Thanks to a tight collaboration with clinicians, to the best of our knowledge our group is the first to report successful treatments of therapeutic/accidental radiation damages in several victims with MSCs injections in: (1) radio-induced burns: cutaneous reactions are major actors in radiation accidents and a limitation for radiotherapy. In collaboration with Percy hospital (Clamart, France), we have shown for the first time the efficiency of MSCs therapy in seven patients with acute cutaneous and muscle damages following accidental irradiation delivered at doses and to fields higher than initially planned; (2) gastrointestinal disorder management: we are the first to treat patients over irradiated in Epinal with infusion of MSCs, following a specific mission form the French ministry of health. In 2008, three overdosed Epinal patients presenting serious intestinal radiation induced lesions, compassionately received MSCs treatment. For all three patients, the systematic administration of MSCs was well tolerated; efficient analgesic and anti-inflammatory effects as well as hemorrhage reduction were observed. A fourth patient was successfully treated in 2012. Compassionate trials demonstrated the feasibility of cell therapy by MSCs for patients overdosed during radiation therapy of prostate cancer in Epinal Medical Center. A new protocol will be performed in 2013 for the treatment of late severe damages of abdominal radiotherapy. Furthermore, in collaboration with APHP and UPMC, the IRSN is currently participating in a surveillance protocol of a cohort of patients overdosed during radiation therapy for prostate cancer at Epinal Medical Center; and (3) hematopoiesis correction: in collaboration with Saint-Antoine Hospital (Paris, France), we are the first to report the hematopoiesis recovery in two patients with Bone Marrow failure (graft failure post grafting and Aplastic Anemia) after intravenous injection of MSCs which restored the BM micro-environment, mandatory to sustain hematopoiesis after total body irradiation[15,25]. In case of severe accidental radiation exposure, the primary life-threatening symptom that can occur is medullar aplasia. The field of stem cell research has been profoundly impacted for the long term by the recent technology of adult cells reprogramming. UMRS-938 and IRSN are developing an alternative, innovative therapy to treat this hematologic syndrome by revisiting allogeneic transplantation, thus far inconceivable for accidentally irradiated individuals. The innovation is to generate stem cells from IPS originating from healthy, extra-hematopoietic tissues preserved from the radiations to restore a functional hematopoiesis in these patients.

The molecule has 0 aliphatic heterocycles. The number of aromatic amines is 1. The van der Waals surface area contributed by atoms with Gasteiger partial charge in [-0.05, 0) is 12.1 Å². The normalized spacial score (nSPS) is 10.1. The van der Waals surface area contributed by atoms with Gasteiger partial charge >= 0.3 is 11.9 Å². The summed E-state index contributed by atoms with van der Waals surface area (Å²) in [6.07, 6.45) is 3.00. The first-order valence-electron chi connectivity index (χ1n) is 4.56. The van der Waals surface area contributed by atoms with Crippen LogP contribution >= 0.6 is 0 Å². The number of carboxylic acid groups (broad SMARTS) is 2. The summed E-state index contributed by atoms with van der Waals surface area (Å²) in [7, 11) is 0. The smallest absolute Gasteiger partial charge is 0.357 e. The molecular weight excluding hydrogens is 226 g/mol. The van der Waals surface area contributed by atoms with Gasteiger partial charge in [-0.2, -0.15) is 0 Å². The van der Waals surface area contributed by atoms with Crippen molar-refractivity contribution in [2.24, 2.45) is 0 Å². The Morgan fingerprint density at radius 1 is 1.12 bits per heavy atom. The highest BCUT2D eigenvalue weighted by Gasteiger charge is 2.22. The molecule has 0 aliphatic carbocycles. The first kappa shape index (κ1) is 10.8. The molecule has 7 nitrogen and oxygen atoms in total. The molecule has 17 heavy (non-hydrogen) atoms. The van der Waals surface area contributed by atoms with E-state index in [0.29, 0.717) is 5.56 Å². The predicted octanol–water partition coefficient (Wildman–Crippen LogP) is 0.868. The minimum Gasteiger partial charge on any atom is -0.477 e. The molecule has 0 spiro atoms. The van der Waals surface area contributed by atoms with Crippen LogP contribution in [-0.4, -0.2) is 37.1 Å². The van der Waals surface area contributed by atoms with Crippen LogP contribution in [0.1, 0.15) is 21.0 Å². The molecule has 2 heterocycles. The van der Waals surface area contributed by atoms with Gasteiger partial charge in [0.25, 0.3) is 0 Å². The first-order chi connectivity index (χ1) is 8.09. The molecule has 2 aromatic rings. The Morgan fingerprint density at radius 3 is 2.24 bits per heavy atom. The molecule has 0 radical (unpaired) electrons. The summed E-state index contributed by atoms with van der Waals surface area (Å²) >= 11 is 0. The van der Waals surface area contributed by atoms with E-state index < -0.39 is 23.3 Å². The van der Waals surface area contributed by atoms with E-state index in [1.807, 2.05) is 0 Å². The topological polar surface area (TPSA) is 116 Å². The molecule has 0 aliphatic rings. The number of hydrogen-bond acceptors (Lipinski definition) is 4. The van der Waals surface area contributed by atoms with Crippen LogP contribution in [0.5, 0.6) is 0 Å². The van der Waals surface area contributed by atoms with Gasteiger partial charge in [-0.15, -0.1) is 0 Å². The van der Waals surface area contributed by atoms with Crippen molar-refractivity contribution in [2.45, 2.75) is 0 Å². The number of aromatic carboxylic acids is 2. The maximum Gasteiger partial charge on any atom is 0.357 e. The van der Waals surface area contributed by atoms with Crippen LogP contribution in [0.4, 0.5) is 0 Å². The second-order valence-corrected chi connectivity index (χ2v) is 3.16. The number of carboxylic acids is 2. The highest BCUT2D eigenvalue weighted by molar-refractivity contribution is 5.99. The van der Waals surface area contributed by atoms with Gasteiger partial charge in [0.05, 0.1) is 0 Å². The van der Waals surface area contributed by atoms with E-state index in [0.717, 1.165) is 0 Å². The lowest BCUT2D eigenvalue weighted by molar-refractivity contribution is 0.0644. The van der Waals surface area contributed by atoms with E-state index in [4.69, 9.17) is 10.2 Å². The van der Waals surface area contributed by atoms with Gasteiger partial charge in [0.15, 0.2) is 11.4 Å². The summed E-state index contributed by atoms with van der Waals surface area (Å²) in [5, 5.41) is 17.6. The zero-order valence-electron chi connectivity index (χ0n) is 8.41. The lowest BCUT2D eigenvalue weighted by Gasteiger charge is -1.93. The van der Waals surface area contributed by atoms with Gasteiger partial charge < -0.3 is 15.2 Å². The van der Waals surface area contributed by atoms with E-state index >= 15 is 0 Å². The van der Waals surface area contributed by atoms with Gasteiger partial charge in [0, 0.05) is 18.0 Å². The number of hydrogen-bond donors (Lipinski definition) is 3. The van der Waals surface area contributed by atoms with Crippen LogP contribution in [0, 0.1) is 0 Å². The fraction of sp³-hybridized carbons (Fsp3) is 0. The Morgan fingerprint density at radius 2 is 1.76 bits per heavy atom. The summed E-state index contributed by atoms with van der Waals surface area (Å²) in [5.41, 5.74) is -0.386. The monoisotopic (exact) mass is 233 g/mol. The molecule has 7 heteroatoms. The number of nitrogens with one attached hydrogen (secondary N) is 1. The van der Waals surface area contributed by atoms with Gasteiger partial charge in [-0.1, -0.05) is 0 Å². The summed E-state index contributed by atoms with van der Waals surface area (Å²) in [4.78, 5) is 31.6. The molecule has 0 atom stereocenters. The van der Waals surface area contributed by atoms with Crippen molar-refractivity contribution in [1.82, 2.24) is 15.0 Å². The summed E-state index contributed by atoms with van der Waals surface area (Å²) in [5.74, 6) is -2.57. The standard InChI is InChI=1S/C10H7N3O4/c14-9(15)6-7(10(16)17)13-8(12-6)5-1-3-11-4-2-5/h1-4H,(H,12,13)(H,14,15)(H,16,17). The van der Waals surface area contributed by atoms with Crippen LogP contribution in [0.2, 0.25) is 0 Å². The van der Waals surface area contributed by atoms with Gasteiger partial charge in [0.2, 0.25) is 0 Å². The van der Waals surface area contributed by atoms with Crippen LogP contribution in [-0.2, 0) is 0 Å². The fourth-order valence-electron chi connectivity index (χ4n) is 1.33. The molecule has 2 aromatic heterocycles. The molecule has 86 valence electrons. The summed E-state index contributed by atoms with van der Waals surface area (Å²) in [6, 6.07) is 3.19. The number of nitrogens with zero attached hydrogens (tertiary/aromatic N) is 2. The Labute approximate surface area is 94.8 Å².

Radiotherapy is associated with a high incidence of undesirable acute and/or chronic complications that can affect the patient’s quality of life and/or may be life threatening. The lack of curative treatment at present and the potential severity for the disorder highlight the importance of novel and effective therapeutic strategies after radiation exposure. Stem cells can be used to treat toxic side effects induced by irradiation on healthy tissue. As demonstrated in a preclinical model, MSCs may offer a novel strategy to treat radiation diseases. There is interest in using these adult stem cells in critical illness, however, the safety profile of these cells is not well known. Lessons from clinical trials must be taken into account; since the first reported trial in 1995, cultured MSCs have been used in 125 registered clinical trials. In the past 15 years, we contributed to develop and test cell therapy for protection against radiation side effects in several animal models. We report successful treatments of therapeutic/accidental radiation damages in several victims with MSCs infusions for hematopoiesis correction, radio-induced burns and gastrointestinal disorder management after radio-therapy. Concerning gastrointestinal disorder, new protocol will be proposed for the treatment of late severe damages of abdominal radiotherapy. With regard the hematopoiesis, we will generate stem cells from IPS originating from healthy extra-hematopoietic tissues to restore a functional hematopoiesis in patients with acute hematopoietic syndrome.
P- Reviewers Castaldo C, Isidori A S- Editor Gou SX L- Editor A E- Editor Li JY